By NICHOLE GOLDEN, Staff Writer | Published August 20, 2015
ATHENS—Wynter Kelly, the new athletic director at Monsignor Donovan High School in Athens, is finding an “overwhelmingly warm” welcome.
“I’ve had so many people reach out to me,” said Kelly.
A longtime coach and mother of five, including a collegiate student-athlete, Kelly moved from Rhode Island July 23 and began work at Monsignor Donovan the next day.
“I’ve still got boxes around,” she said.
Kelly learned of the position of athletic director through the National Catholic Educational Association. “I say it was kind of random,” said Kelly.
She now believes it was not a coincidence but meant to be.
“The faculty and staff here—every single member is so mission-oriented,” said Kelly. “Their number one goal is to serve the students.”
After several weeks of being on the job at Monsignor Donovan, Kelly learned that she is making history as the first female athletic director at an archdiocesan or independent Catholic school in the Atlanta Archdiocese.
“I did not realize it,” she said. “I’m humbled and blessed.”
Kelly holds a master of arts in educational leadership from the University of Notre Dame and a bachelor of science in biology from the University of West Georgia in Carrollton.
In addition, Kelly has taken advanced classes at the Harvard Graduate School of Education and the Lasallian Leadership Institute. Since 2003, she worked at La Salle Academy in Providence, Rhode Island, a Catholic high school with more than 1,400 students. Since 2009, she served as La Salle’s dean of students and a class moderator while coaching both basketball and lacrosse.
Kelly was also on staff at Marin Catholic High School in San Francisco.
As a young person, Kelly was a multi-sport athlete playing basketball, volleyball and running track and cross country.
“Mrs. Kelly set herself apart from all other candidates with her extensive leadership experience in a Catholic school environment, commitment to excellence, and true understanding of the role of athletics as a part of the greater mission of a Catholic school,” said Patrick Yuran, principal of Monsignor Donovan High School, in a statement about her appointment.
Monsignor Donovan, an independent Catholic high school, opened in 2003 with its first freshman class.
For her master’s thesis, titled “Strengthening Gospel Values in Athletics,” Kelly explored students’ perceptions of athletics with regard to promoting Christian values, strengthening their faith, and deepening understanding of social justice issues in order to determine tangible ways to improve the student experience.
“I kind of looked at it through the lens of being a teacher,” said Kelly about her thesis subject.
Coaches are educators and, like teachers, are called to the vocation, said Kelly.
“They have an opportunity to foster Christian values,” she added.
Coaches teach how to compete but also impart life skills, including leadership.
“That alone is such a valuable skill,” said Kelly.
As an educator and parent, Kelly appreciates the coaches who realize the critical role they can play in a child’s life.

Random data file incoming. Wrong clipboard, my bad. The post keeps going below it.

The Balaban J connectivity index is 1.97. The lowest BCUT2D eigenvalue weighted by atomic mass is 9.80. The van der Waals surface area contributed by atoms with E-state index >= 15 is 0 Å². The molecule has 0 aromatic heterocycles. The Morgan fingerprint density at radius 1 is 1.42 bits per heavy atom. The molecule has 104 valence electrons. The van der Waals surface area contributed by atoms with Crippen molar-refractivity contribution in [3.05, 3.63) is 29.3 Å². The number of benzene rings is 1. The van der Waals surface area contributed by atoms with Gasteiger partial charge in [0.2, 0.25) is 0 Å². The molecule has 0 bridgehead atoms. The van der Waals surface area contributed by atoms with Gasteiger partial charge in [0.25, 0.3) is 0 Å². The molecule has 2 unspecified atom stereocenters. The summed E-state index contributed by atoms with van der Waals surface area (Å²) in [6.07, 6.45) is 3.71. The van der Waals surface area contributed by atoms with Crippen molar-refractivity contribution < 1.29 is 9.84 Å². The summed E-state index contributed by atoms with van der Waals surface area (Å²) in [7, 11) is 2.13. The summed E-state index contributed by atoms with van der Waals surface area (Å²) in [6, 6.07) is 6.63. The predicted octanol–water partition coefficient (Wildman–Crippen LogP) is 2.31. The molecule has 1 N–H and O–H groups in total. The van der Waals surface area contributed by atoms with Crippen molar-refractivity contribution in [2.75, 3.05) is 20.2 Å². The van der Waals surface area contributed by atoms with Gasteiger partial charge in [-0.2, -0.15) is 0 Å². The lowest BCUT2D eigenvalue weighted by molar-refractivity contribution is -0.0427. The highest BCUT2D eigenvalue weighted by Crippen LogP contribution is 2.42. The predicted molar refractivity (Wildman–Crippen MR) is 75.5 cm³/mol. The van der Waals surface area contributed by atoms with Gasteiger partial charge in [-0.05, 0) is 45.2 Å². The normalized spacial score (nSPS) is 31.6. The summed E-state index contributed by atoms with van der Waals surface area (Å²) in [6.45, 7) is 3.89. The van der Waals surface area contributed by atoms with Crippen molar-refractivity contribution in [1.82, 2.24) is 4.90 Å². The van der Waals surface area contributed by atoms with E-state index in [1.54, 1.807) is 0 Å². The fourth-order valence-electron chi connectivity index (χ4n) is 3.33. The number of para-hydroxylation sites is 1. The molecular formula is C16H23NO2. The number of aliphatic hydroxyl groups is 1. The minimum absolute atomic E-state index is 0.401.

“They do such a great service,” she said.
Will also teach chemistry, biotechnology
As athletic director, Kelly will not be taking on any coaching roles herself.
“The focus is really to be a support for the coaching staff,” she explained. “Coaching is all-consuming.”
Being a parent also gives Kelly many perspectives on competition she didn’t realize previously and has helped her glean “Hey, this is what works” in coaching.
Kelly’s husband, Martin, coaches men’s lacrosse at Roger Williams University in Bristol, Rhode Island. He will be making the move at a later date due to his current coaching responsibility.
The Kellys are parents of four daughters, Molly, Maeve, Meara and Madelyn, and a son, Finn. Molly begins her freshman year this fall at The Catholic University of America, where she will play lacrosse.
“I’ve been through every level of sports with her and all my kids,” said Kelly.
Maeve is a student at Monsignor Donovan and the other children attend St. Joseph School in Athens.
The family has attended Mass at St. Joseph Church and hopes to become involved in parish life to help the children with the transition.
The sports programs offered at Monsignor Donovan include volleyball, football, cross country, basketball, swimming, baseball, soccer, track and field, tennis, golf, and the sometimes under-recognized sport of cheerleading.
“We’ve got a great cheer team here,” noted Kelly.
At Monsignor Donovan, Kelly will also teach science classes. Her courses will include sophomore chemistry and biotechnology, an elective for upperclassmen. Kelly designed and implemented the same biotechnology course at her previous school.
“It’s a new course here at Monsignor Donovan,” said Kelly. “It’s a fun course for the kids. It’s a lot of doing.”
Biotechnology is a hands-on lab techniques class, offering an overview of trends and careers in the field.
Some may view science and the competition of sports as contrary to faith, but Kelly doesn’t see it that way.
“I find myself intertwining them,” she said.
As another season of sports gets underway, Kelly is grateful for the support of her new colleagues and the parents of Monsignor Donovan.
“It’s a great community,” she said. “I’m really happy.”